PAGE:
The word "stroke" is sometimes used in some euphemisms for wanking. However, so are many other words. I think the OP's "American friends" were pulling a joke on him (oh god, I can't use "pulling" because it might have a connotation :eek:). Petting has a stronger connotation.
    I think we have explained the American use of "pet" versus "stroke" above several times. Pet is the general activity which could include scratching, stroking, patting, rubbing, ... A stroke is a long continuous movement.
    This is exactly how I understand this "issue" too. Petting is general, stroking refers to a specific type of petting that involves smoothing the hair on the dog's head and partway down its back. I can't imagine an AmE speaker saying "May I stroke your dog?" but I can definitely imagine one saying "He sat on the sofa staring at the fire and stroking Fido's lustrous coat" or whatever.

    Almost anything can have a sexual connotation, I guess, but that doesn't mean that it will usually be taken that way. Those American friends are either pulling Cedric's leg or they are way overthinking this.
     

    JulianStuart

    Senior Member
    English (UK then US)
    In the US, however, it's seems that it's always "Can I pet your dog?" because of the US connotation of stroke. That connotation does not exist in BrE (or only if a suggestive context is already present:eek:)
    Based solely on post #4, I can only conclude that you are saying "because of the US connotation of stroke" for yourself. If something can be due to the connotation, then the connotation must exist.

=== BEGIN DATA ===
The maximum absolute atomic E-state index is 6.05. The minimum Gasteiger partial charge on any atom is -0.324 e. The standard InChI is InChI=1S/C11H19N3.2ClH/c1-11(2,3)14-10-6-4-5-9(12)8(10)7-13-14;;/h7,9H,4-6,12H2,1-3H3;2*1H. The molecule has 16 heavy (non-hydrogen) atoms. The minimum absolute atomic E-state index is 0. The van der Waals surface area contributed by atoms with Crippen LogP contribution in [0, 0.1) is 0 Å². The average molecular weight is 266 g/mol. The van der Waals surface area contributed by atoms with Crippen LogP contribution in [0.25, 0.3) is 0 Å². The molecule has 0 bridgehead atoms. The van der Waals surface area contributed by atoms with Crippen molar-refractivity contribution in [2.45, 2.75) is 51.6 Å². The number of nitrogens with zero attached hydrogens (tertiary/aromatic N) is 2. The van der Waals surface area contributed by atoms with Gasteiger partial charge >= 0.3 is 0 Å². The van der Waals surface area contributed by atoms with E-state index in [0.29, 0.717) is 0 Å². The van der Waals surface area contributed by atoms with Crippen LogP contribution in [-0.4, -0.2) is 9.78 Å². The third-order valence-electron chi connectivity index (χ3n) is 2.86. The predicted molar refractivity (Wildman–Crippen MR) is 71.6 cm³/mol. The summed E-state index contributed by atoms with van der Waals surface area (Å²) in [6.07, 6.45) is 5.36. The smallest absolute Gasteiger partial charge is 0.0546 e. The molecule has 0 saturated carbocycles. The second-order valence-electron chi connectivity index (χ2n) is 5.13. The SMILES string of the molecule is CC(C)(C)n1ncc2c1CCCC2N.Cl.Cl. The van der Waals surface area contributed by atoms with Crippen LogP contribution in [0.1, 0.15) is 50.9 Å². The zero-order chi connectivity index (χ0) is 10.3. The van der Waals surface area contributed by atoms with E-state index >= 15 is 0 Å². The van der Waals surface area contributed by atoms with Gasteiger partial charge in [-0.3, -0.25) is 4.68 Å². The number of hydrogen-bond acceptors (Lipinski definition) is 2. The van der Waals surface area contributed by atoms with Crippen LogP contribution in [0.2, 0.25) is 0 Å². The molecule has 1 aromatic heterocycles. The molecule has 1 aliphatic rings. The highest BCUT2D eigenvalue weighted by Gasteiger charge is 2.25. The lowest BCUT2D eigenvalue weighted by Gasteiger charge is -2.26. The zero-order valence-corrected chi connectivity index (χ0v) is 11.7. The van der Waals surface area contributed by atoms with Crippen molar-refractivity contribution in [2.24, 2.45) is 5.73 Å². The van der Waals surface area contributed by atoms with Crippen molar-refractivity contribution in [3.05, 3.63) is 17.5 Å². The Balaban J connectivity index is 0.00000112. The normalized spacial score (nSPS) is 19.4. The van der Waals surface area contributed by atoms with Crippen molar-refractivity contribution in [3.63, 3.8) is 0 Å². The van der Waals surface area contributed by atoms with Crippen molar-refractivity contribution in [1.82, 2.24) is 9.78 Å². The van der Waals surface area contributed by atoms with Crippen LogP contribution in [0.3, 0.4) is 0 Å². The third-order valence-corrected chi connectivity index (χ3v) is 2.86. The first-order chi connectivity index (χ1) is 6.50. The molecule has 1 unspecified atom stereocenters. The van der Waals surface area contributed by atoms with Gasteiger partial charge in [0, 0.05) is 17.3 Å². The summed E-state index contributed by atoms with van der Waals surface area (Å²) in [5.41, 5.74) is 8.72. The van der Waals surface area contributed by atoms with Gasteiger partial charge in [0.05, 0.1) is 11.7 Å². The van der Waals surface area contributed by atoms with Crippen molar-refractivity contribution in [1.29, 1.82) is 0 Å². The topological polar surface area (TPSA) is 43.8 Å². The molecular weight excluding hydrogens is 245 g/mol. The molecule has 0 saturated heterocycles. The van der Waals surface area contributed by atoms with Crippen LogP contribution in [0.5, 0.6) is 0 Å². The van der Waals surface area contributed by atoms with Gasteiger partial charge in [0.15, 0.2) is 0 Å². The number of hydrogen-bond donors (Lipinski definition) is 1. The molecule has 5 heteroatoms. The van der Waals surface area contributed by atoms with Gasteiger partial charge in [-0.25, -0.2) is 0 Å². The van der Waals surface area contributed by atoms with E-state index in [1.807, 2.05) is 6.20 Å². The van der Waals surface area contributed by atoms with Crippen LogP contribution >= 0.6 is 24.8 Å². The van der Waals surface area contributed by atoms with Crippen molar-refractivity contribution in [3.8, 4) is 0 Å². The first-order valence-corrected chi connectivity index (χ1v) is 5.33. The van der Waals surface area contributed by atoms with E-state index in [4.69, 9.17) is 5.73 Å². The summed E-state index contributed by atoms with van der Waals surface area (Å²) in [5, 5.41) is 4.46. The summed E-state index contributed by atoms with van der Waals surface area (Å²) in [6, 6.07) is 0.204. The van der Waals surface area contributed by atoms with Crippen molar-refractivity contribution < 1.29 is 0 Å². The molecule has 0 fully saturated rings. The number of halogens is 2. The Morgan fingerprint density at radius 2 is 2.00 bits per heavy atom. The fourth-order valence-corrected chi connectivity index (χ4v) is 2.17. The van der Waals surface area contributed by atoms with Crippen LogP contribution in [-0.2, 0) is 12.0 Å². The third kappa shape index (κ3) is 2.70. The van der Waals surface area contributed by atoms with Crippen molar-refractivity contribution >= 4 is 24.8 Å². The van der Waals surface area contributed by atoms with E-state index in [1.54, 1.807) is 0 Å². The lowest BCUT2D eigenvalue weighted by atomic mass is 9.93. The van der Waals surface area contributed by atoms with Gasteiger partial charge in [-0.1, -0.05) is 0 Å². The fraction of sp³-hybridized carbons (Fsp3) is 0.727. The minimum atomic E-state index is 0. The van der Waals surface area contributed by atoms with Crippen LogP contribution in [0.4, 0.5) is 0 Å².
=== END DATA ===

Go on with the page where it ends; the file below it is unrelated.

I'm saying it's not because of any connotation, but the fact that "stroke" is too specific. I'm have no intention of beginning by stroking the dog or limiting myself to only stroking the dog.
    Having re-read #4, and the seeming "it's always because of the connotation" sense, that was not really intended, it would indeed seem appropriate to weasel edit it to
    "In the US, however, it's seems that the first question is (virtually) always "Can I pet your dog?" (as opposed to the "Can I stroke your dog?" used in the UK) (true so far, based on comments and my experience) , possibly because of (in at least some people's minds - and based on the context provided by the OP) a US connotation of stroke."
    How common that connotation is, and how common the choice of pet (not stroke) is due that connotation, I haven't a clue. Perhaps the American friends were having fun at OP's expense:eek:
    I'm sure the people who use pet are not uncomfortable with its association with the term :"heavy petting" (vb. 3 here, not cited as either chief US or chief UK) which also usually involves stroking.

     

    Cagey

    post mod (English Only / Latin)
    English - US
    I usually expect people to pet dogs and stroke cats, not because of any sexual connotations, but because the verbs suggest different movements. In this context, to me 'pet' means 'pat', which many dogs enjoy, but most cats resent. Cats seem to prefer the long motions of stroking along the direction of the fur. It is possible to do this with dogs, too, but they often seem to prefer more energetic contact.

    That is, from my AE point of view, there is no aversion to the word 'stroke'. It isn't used for dogs because it doesn't describe the movement we usually employ with dogs; it is freely used in relation to cats.
     

    sdgraham

    Senior Member
    USA English
    This is exactly how I understand this "issue" too. Petting is general, stroking refers to a specific type of petting that involves smoothing the hair on the dog's head and partway down its back. I can't imagine an AmE speaker saying "May I stroke your dog?" but I can definitely imagine one saying "He sat on the sofa staring at the fire and stroking Fido's lustrous coat" or whatever.
    My dog and I agree. :thumbsup:

    Almost anything can have a sexual connotation, I guess, but that doesn't mean that it will usually be taken that way. Those American friends are either pulling Cedric's leg or they are way overthinking this.
    :thumbsup: (Different strokes for different folks :rolleyes:)
     

    Biffo

    Senior Member
    English - England